Question. Was all the wagon transportation, the post transportation, used in the removal of property?
Answer. All the post transportation I had I sent out to camp to remove such public property out there as the limited means I had would permit.
Question. Just state, generally, what your judgement was in relation to the evacuation, of the order to evacuate-whether all the means that could have been reasonably procured for the transportation of public property were procured and used, and whether it was done deliberately and systematically, or otherwise.
Answer. So far as that was concerned, I received my orders, as I say, about 3 o'clock, and I provided, with the assistance of the agent of the Baltimore and Ohio Railroad, all the transportation which it was in the power of the railroad to furnish. I furnished all I could myself in the was of wagons of every description, and had my property loaded without any great haste and quietly, so much so that the citizens of Winchester were not aware of what was going on. I had all the transportation by 8 o'clock in the evening. My cars were all loaded, and everything was ready. I had 125 horses that I did not remove until about 9 o'clock that night. I sent them out of town, waiting for the movement of the army, whenever it should take place. I remained at the post for four hours, I think, three hours and a half after I was ready to leave. My orders from General White were to prepare myself to evacuate the post and to await further orders; I waited until nearly 12 o'clock.
Question. Wait a moment. Do you recollect any reason I gave you for not moving the train immediately?
Answer. The reason was that you possibly might not leave that night; as I supposed, you were waiting further orders in regard to the movement.
Question. Were my orders to you-to make it all plain, and explicit, and full to the court-were my orders to you delivered in person, and, if so, were they or not directly you to procure every means of transportation that could be had on that railroad, and every other means that could be had or that could be employed by your department, to remove all the public property that it was possible to remove?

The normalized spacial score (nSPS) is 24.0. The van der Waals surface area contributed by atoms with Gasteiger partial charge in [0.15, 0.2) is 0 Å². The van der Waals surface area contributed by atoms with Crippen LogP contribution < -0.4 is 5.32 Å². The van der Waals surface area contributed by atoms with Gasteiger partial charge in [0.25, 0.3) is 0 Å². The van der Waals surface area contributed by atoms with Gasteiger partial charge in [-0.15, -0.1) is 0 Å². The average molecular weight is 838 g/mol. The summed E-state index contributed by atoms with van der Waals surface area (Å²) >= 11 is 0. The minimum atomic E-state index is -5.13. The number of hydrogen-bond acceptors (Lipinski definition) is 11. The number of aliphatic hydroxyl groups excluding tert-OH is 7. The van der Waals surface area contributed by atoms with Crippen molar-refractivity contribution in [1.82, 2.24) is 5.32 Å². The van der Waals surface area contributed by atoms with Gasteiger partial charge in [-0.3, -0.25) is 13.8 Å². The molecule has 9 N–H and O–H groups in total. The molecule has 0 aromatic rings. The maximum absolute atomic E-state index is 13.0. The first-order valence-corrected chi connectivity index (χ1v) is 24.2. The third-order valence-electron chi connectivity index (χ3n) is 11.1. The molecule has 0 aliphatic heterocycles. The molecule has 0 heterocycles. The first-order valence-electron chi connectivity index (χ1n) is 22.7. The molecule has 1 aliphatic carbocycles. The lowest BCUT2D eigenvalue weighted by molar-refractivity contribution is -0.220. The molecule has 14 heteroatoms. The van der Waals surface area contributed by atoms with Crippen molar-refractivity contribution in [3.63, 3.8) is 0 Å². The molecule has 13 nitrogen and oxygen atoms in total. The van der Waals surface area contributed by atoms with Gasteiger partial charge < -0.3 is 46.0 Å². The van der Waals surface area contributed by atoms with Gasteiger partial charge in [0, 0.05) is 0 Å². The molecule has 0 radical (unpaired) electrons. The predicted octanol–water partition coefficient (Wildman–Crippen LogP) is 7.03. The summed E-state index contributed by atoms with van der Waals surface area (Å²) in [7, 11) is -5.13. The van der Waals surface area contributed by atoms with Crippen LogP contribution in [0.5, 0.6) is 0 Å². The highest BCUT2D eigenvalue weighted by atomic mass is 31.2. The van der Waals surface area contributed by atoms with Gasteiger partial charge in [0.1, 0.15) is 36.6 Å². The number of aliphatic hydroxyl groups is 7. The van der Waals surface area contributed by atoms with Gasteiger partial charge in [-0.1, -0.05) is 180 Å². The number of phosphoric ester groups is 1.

Answer. Your orders to me were to report to you in person, which I did at the time I mentioned before, 3 o'clock. You gave me your orders in person to procure all the transportation in my power, and you inquired of me what I could furnish. I believe I stated to you what transportation I had at my command. You then suggested to me to see the agent of the railroad and confer with him, and to obtain all the transportation that was possible to be obtained from him, and I think you inquired of me if it was possible to obtain any cars from Harper's Ferry; I told you I did not know whether I could or not. I, of course, immediately afterward went to the city, and conferred with the railroad agent and ascertained the facts that I have heretofore mentioned.
Question. Did you think there was any disposition on my part to disregard the public interests in the removal of property, or was it otherwise?
Answer. No, sir; I think you were very anxious to save all the property there that could be saved.
By the JUDGE-ADVOCATE:
Question. Have you any knowledge of the value of the property which was destroyed there?
Answer. I have not. I know the amount of property that was sacrificed in my department. But there was considerable commissary stores that were destroyed. I have no idea of their amount.
Question. What amount in your department was destroyed?
Answer. I lost at camp some 70,000 pounds of oats, and about 50,000 pounds of hay, that was sent out there as a reserve, in case of a siege. I had property in town which I removed.